Say it with me, campers: “Friendship to the Max!” The pages of Lumberjanes contain mysteries upon mysteries and references upon references, and our goal here at What the Junk is to decode at least a few and gather clues along the way. Below we continue our adventures — oh, such adventures! — with Issues 4 and 5.
Dicentra formosa: Also known as Western bleeding heart, it’s a hardy perennial with ferny foliage and, in the spring, pink heart-shaped flowers. They’re favorites of hummingbirds, drought tolerant, and grow best in shady woodland areas. Botany bonus, check!
What the Anahareo: If, like me, you thought this was maybe an anime reference — boy are we wrong. Anahareo, a.k.a. Gertrude Bernard, was a Mohawk conservationist and writer as well as wife of Grey Owl, a.k.a. Archie Belaney, a controversial trapper turned conservationist. Anahareo is considered responsible for Belaney’s transition from trapper to wilderness warrior, and her autobiography Devil in Deerskins details their life and work with nature. A trailblazer not only for conservation but for aboriginal woman in the 1930s, she was the recipient of the Order of Canada, and is my new hero.
The Yeti: Clearly the Yeti youth of today have more in common with humans than they might wish. While it could just be a cool design, I have a feeling we’re going to see more of that crown-and-arrow motif. The Yeti hale originally from the Himalayas, and are similar in description to the Native American Sasquatch (also known as Bigfoot). A tip for amateur cryptozoologists: coloration is important, as the Yeti is traditionally white while Sasquatch has darker fur.
Good Juliette Gordon Low: How did I not know the name of the founder of the Girl Scouts?! Probably because, confession, I did not make it past Brownies. But our troop was nowhere near as lady-powered (or as imperiled) as the Lumberjanes. Anyway. Inspired by her meeting with Boy Scouts founder William Baden-Powell, the widowed Low decided to use her monetary powers for good by founding the Girl Scouts. A fine legacy for a woman nicknamed “Crazy Daisy” for her preference, considered shocking in the 1880s, for the outdoors rather than drawing rooms.
Robyn Hood: Comics shout-out? Grimm’s Fairy Tale universe from Zenoscope includes the on-going Robyn Hood series, which (while the cheesecake art makes my eyes burn) has some pretty convincing commendations by reviewers. And I do love a woman with a bow. Anyone reading it?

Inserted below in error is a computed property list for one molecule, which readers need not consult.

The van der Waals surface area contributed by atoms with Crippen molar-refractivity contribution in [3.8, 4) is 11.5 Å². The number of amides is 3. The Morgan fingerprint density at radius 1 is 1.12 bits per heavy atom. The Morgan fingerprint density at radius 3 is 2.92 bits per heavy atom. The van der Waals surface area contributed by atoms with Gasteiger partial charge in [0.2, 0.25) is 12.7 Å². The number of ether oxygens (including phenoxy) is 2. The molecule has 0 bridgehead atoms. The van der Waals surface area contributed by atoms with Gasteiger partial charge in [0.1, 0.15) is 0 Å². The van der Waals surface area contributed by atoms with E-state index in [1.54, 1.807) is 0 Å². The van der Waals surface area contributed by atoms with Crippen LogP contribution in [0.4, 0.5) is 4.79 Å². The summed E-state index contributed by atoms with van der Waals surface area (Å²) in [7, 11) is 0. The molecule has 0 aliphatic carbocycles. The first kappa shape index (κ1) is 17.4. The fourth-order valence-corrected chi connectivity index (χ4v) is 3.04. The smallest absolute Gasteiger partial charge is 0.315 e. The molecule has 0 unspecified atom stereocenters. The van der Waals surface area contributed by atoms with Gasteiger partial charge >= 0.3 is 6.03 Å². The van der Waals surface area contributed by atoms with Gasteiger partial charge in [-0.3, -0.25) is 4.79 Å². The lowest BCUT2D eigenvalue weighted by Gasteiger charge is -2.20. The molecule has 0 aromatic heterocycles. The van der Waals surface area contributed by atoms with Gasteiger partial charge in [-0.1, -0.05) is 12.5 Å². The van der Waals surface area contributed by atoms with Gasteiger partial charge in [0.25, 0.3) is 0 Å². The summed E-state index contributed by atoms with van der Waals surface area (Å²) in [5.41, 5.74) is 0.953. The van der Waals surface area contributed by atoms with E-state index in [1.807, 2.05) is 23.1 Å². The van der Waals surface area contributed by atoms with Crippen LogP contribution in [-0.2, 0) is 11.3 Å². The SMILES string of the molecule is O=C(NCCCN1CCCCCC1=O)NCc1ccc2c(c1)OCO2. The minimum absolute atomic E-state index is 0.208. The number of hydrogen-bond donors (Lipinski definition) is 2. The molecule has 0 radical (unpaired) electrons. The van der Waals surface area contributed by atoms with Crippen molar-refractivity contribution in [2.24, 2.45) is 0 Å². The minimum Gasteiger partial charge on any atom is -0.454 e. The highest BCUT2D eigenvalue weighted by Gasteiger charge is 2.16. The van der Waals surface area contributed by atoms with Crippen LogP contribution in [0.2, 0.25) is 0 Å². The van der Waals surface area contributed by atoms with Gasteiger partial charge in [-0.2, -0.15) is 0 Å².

The Scouting Lads: These poor guys! All they want is to help, but those golden eye tie-clips are clearly bad news. Not to mention the hyper-masculine camp director. But what set off the eyes? And why is the scepter-wielder in such deep shadow? I can’t help but get nervous about the two camp directors’ strikingly similar silhouettes…
And then we move right along to Issue 5, in which EVERYTHING HAPPENS, not the least of which is Ripley biting a dinosaur.
Raccoon rodeo: You guys. There actually is such a thing as a racoon rodeo. Which you might already know, if you lived in Pittsburgh in 1997. Apparently, it involves treeing a raccoon with the help of a dog to win scholarship money. I am not making this up.
Holy bell hooks: bell hooks is the first of the shout-outs you can follow on Twitter! An influential thinker on feminism, gender, and race — and their interconnectedness — hooks is author of numerous books and the winner of the American Book Award. Just this past summer, she ignited a spirited debate about Beyonce and feminism.
Jurassic Park and Terminator: The Lumberjanes team has my undying gratitude for giving me a cafeteria-and-raptors scene and a Terminator reference — on the same page, no less. If I was wearing a hat, I would tip it. And then do my best “I’ll be back.” (Which is horrible, for the record.)
Bubbles: I knew it! Just kidding, I didn’t know that Molly’s hat was actually a live raccoon, but I am SO EXCITED about this information. More Bubbles and fast, please!
Out dang spot: Imagine along with me, friends: Roanoke Cabin’s production of Macbeth for the camp talent show. April is, obviously, Lady Macbeth; Jo is Macbeth; Molly is Banquo; Mal is MacDuff; and Ripley does everyone else, especially the three witches. Actually, she plays everyone else as if they were the three witches. It’s a glorious mess.
So many questions: The bearwoman has returned — and she and Rosie clearly know each other and have some history. Is the bearwoman actually on the side of good? The golden eyes (which I have decided are in the Wild Magic family, neither good nor evil but clearly powerful) and the blue crystals clearly interact in one panel, but how? And what, in the name of Mary Shelley, is Diane? Pointy teeth, red glowing eyes — please say she’s not a vampire.